In the days after 17 students and educators were gunned down in the halls of Marjory Stoneman Douglas High School, the group Gun Owners for America did what it often does in such macabre moments: It refused to give an inch.
When President Donald Trump announced that he was issuing an executive memorandum outlawing the use of bump stocks—the device that allows a semi-automatic weapon to fire as if it were a fully automatic one—GOA decried it as “a gross infringement of Second Amendment rights.” When Trump threw his support behind a bill that would strengthen state reporting requirements to the federal database of gun purchases, GOA put out a fact-sheet that called it a “fool’s errand.”
That was just a start. A couple days later, GOA Executive Director Erich Pratt told members to stay strong in an 11-minute web video.
“A lot of Republicans are wetting their pants right now,” he said.
To those members who worried the “battle was already lost,” Pratt reminded them that they’d faced down pressure after horrific mass shootings like the one at Columbine High School and Sandy Hook Elementary School and won, even without the help of “very big gun rights organizations that were supporting what I would call gun control light.”
In the event that his members felt discouraged, Pratt channelled Prime Minister Winston Churchill’s decision to face down the Nazis.
“So, here we are again, the battle is intense,” he said. “But look, if you are tempted to quit, thinking that the cause is already lost, I want to encourage you to do something: rent The Darkest Hour, and watch it… That’s the attitude we need to have.”
Gun Owners for America, which did not return multiple requests for comment, is one of a handful of groups that casts itself as more strident than the National Rifle Association on the matter of gun rights.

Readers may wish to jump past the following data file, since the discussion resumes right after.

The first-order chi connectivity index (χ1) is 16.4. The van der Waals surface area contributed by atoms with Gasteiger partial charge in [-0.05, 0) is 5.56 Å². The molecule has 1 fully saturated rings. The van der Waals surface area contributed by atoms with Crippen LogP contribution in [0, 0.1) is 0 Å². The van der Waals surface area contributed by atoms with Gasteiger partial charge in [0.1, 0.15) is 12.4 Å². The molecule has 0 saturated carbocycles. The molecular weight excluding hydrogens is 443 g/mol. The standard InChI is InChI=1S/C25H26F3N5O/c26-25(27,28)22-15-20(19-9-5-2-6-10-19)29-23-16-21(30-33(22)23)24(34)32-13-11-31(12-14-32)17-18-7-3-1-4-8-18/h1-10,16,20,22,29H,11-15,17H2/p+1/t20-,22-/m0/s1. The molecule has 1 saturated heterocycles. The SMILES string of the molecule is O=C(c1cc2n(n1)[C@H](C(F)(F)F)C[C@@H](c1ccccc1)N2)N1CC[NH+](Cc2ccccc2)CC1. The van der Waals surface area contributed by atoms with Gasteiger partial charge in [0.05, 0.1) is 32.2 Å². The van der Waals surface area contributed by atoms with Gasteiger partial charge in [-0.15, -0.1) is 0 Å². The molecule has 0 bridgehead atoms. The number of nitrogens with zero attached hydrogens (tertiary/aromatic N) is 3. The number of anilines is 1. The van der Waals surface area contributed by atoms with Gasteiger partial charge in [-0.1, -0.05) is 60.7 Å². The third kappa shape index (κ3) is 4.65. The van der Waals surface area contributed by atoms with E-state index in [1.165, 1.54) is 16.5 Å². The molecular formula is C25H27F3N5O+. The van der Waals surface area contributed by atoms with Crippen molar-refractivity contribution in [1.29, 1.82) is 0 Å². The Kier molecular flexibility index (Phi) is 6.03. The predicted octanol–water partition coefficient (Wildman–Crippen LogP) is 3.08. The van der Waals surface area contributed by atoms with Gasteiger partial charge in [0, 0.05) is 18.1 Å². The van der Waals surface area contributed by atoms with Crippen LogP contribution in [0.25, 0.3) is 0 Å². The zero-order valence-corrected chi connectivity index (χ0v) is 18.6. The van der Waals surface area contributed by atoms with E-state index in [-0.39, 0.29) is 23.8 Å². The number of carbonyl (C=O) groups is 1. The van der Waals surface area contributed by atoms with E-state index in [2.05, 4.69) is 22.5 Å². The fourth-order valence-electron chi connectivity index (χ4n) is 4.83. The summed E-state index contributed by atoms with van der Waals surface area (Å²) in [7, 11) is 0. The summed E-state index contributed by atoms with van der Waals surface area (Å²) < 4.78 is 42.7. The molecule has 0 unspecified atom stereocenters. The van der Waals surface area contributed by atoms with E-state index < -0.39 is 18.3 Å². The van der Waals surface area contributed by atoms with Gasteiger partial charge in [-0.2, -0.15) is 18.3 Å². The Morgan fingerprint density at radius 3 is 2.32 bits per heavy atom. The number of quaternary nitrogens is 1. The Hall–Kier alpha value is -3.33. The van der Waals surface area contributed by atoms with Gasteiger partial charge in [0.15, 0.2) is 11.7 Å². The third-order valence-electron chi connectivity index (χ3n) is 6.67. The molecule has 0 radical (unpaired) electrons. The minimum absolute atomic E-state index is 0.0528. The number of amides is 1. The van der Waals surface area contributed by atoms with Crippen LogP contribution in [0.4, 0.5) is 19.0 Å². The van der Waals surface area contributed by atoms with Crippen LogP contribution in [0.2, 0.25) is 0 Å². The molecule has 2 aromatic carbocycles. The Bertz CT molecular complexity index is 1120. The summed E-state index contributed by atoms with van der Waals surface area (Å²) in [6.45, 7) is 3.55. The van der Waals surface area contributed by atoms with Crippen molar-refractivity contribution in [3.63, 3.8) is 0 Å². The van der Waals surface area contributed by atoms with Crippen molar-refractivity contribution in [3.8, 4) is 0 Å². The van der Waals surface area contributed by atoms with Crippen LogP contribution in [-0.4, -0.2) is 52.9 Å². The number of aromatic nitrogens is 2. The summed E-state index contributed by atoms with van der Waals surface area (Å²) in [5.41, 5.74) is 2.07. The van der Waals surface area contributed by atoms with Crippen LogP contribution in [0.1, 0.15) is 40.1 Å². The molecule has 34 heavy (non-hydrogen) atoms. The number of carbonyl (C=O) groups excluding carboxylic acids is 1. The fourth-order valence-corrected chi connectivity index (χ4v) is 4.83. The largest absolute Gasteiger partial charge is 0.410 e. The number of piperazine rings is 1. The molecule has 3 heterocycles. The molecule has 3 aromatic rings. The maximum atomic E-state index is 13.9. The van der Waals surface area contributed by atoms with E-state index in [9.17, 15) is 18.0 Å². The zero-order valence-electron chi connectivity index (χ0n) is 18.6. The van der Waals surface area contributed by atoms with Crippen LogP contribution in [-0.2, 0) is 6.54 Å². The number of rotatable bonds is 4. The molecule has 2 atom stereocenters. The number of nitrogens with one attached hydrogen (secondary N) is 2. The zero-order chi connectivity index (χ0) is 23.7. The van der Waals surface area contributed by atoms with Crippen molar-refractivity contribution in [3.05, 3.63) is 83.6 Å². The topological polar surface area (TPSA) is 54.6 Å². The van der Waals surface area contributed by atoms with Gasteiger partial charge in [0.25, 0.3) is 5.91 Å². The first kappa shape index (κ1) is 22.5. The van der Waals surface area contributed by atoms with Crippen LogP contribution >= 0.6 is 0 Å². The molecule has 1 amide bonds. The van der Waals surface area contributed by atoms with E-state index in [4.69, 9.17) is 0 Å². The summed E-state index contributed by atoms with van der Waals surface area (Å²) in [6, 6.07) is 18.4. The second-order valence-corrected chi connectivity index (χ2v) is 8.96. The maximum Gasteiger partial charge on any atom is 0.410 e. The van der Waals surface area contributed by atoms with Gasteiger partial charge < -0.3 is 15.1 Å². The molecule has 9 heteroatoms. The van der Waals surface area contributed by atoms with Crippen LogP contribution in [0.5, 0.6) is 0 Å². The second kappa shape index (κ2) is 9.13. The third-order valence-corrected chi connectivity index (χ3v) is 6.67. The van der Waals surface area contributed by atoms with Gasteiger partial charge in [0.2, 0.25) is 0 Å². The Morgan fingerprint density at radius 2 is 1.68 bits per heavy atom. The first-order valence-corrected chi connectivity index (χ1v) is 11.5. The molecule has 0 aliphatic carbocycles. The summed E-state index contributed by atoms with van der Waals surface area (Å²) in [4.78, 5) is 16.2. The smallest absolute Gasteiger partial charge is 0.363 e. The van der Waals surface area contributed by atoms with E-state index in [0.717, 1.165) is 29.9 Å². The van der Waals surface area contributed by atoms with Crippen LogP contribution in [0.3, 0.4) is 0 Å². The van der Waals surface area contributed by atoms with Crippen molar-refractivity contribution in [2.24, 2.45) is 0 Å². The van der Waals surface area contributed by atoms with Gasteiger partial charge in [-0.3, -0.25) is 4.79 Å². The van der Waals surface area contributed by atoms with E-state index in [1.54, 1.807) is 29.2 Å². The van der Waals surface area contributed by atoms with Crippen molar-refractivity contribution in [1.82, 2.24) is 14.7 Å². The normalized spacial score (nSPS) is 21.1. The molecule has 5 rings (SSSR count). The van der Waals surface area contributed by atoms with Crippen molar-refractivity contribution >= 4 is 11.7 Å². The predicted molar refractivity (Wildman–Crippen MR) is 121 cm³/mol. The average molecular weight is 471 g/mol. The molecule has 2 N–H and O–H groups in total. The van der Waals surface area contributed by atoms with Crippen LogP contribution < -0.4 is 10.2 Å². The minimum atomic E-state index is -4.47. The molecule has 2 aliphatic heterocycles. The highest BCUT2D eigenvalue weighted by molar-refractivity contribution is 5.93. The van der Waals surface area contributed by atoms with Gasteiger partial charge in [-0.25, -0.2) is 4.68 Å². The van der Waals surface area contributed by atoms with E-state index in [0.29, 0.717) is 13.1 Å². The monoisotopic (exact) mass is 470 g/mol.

“[I]n the old days, pre-internet days we used to ignore those people. They were there and they would have magazines,” said Richard Feldman, a former NRA lobbyist who referred to the fringe groups as “gundamentalists.”
But the political influence these organizations have now is underappreciated, Feldman, lawmakers, and even gun control advocates say. And the groups themselves seem to know it.
“The NRA says they’re the 800-pound gorilla in the room,” Dudley Brown, the president of the National Association for Gun Rights, told The Daily Beast. “Well, we are the 800-pound gorilla now.”
Should Trump follow through on his new-found interest in pushing gun control measures, he will be running squarely into this buzzsaw of political self-confidence. In fact, during the president’s wide-ranging bipartisan meeting on Wednesday, GOA put out an “action alert” warning members “every major Leftist institution in America is moving heaven and earth for the enactment of a huge gun ban” and urging them to call their representatives to stop it.
In recent years, groups like GOA and National Association for Gun Rights have stifled legislation, helped unseat lawmakers, and moved the Overton Window of the gun debate. As much as any other factor, they are credited (or blamed) with pushing the NRA to become a more overtly partisan institution, as the famed gun-rights lobby fears it could be outflanked from the right.
“The NRA had to make a decision about doubling down on their base or representing the people that they claim to represent. And they decided, at whatever point, that they would prefer to gin up this base of hard right ideological conservatives,” said Peter Ambler, executive director of the gun-control group Giffords. “They did it because they’re scared that if they work with Democrats, if they cut deals, if they pass laws that conservative pundits would criticize, that that would leave an opening for groups like the Gun Owners of America to take their most ardent supporters.”